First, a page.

The base of the cooperative’s production is still utilitarian wares such as plates, cups, mugs, teapots shotglasses, etc., still using the same local clay sources exploited by the ancient potters of Chupicaro. Many of the designs have remained with only some evolution, in particular, the dot and stripe patterns which are created by spinning a piece while holding a paintbrush steady or using a small circular sponge on a short stick. The most common colors are blue, reddish-orange and back on a white or off-white background, but other colors can be added for special orders. These pigments are from commericial sources, but they make their own glaze.
However, the last few years have seen new forms and new decoration. Decorative pieces are making their way into the inventory, from small dove napkin holders, to skulls for Day of the Dead and egg and seashell shapes purely for decoration. Some of these new forms come from other handcrafts, such as wood carving. One of the newest and most innovative is the making of decorative mask pieces, started only about 6 months ago. Decorative influences here include pre Hispanic motifs, especially lines and geometric patterns, to drip to minimalist, Japanese-inspired pieces. It’s important to note that none of the pieces are meant to be recreations of Chupicuaro or any other pre-Hispanic pottery.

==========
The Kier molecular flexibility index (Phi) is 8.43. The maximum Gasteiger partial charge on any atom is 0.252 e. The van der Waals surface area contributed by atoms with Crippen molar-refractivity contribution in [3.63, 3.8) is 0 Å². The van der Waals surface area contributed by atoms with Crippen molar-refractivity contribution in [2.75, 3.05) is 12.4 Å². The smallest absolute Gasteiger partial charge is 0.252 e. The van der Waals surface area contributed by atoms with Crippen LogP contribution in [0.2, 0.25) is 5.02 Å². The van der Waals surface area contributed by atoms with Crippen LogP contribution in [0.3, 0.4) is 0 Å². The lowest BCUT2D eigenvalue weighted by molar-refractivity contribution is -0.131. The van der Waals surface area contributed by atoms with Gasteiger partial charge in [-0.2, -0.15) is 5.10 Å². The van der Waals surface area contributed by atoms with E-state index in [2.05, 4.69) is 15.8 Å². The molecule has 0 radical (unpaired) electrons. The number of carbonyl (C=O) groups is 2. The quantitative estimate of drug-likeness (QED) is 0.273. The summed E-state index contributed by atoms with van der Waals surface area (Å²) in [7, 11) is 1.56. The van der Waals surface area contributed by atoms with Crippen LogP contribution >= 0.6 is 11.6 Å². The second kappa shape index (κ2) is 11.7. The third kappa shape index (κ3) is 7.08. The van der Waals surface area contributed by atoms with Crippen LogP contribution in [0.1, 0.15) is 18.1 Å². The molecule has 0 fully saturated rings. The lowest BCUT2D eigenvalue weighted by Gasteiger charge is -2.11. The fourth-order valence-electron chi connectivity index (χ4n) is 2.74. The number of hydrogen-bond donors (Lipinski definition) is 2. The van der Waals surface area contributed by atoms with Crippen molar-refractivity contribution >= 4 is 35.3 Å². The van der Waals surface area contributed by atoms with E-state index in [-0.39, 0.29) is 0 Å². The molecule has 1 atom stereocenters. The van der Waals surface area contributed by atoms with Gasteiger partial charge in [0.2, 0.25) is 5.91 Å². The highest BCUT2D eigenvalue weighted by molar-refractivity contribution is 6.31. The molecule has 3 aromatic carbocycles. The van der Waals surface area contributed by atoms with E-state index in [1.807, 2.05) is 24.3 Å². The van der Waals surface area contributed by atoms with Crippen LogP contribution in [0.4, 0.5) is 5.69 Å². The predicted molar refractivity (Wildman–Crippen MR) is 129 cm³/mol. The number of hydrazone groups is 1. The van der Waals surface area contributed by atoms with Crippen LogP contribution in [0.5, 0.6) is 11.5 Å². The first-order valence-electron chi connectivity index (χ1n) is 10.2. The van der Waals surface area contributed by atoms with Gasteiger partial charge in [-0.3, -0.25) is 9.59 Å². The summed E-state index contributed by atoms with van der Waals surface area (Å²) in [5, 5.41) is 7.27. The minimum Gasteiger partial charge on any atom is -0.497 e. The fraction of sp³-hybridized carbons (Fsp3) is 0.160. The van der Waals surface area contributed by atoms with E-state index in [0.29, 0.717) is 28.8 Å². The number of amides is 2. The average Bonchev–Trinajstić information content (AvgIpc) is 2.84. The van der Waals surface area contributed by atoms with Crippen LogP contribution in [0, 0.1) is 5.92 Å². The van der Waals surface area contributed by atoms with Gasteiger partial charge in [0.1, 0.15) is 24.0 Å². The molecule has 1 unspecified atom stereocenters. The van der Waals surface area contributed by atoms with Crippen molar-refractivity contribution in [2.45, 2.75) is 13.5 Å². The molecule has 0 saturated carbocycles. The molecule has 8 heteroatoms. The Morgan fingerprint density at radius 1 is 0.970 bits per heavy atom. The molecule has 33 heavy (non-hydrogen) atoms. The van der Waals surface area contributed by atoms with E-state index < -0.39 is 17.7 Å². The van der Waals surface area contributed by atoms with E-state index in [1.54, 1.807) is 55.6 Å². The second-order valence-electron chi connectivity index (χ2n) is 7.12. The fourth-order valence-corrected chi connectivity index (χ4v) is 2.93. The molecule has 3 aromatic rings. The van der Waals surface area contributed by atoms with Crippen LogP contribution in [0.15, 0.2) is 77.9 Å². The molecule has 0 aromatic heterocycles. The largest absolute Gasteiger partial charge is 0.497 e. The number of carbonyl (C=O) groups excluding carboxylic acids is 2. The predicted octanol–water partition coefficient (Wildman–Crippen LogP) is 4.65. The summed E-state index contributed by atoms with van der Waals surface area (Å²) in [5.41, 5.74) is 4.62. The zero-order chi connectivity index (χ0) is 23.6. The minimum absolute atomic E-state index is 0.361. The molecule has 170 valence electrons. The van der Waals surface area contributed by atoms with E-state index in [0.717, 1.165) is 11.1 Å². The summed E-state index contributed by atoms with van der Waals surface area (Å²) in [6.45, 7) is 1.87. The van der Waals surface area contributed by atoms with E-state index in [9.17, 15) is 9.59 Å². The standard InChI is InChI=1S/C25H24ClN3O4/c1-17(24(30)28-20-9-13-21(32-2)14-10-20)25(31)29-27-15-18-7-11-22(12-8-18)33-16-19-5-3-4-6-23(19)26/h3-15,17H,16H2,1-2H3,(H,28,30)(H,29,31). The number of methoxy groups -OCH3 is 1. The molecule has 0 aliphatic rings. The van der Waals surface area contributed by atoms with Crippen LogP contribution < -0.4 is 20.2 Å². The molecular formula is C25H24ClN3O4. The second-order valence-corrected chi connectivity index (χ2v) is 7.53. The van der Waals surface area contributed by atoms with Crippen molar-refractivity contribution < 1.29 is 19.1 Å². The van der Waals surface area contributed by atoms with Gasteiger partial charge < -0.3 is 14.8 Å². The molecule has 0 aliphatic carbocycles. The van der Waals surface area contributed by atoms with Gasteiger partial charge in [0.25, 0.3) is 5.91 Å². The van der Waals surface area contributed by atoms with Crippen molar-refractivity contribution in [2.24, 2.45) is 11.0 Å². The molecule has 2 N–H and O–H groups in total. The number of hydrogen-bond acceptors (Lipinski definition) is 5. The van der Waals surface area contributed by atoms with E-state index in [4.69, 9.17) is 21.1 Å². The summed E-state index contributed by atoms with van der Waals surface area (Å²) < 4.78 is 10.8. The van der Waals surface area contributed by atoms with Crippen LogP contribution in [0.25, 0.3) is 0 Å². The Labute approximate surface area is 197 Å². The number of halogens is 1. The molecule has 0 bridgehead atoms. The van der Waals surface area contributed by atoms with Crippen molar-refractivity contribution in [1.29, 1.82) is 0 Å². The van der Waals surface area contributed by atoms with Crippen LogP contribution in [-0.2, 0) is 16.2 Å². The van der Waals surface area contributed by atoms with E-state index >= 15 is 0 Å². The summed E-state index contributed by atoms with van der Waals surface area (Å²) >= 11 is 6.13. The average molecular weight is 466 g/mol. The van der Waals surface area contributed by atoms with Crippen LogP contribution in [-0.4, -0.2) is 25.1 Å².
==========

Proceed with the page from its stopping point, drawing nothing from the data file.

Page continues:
Despite the struggles and low pay, the three sisters are dedicated to keeping the cooperative and the making of ceramics alive in Acambaro. They love the work, and do not want to leave the area or their families. Margarita states simply that she wants to die doing this. And despite problems in the past, they still believe the cooperative model is best for the business and for Mexico, and their main hope for the future is to rebuild La Soledad. To this end, they will continue to expand on their work and look for new opportunities, including the recruiting of new members.
(L: Margarita glazing a small teacup, UR:Clara decorating a sugar bowl and LR:Clara molding a decorative mask)
You can contact the cooperative by telephone at 417-172-3696
All photos by the author unless otherwise noted.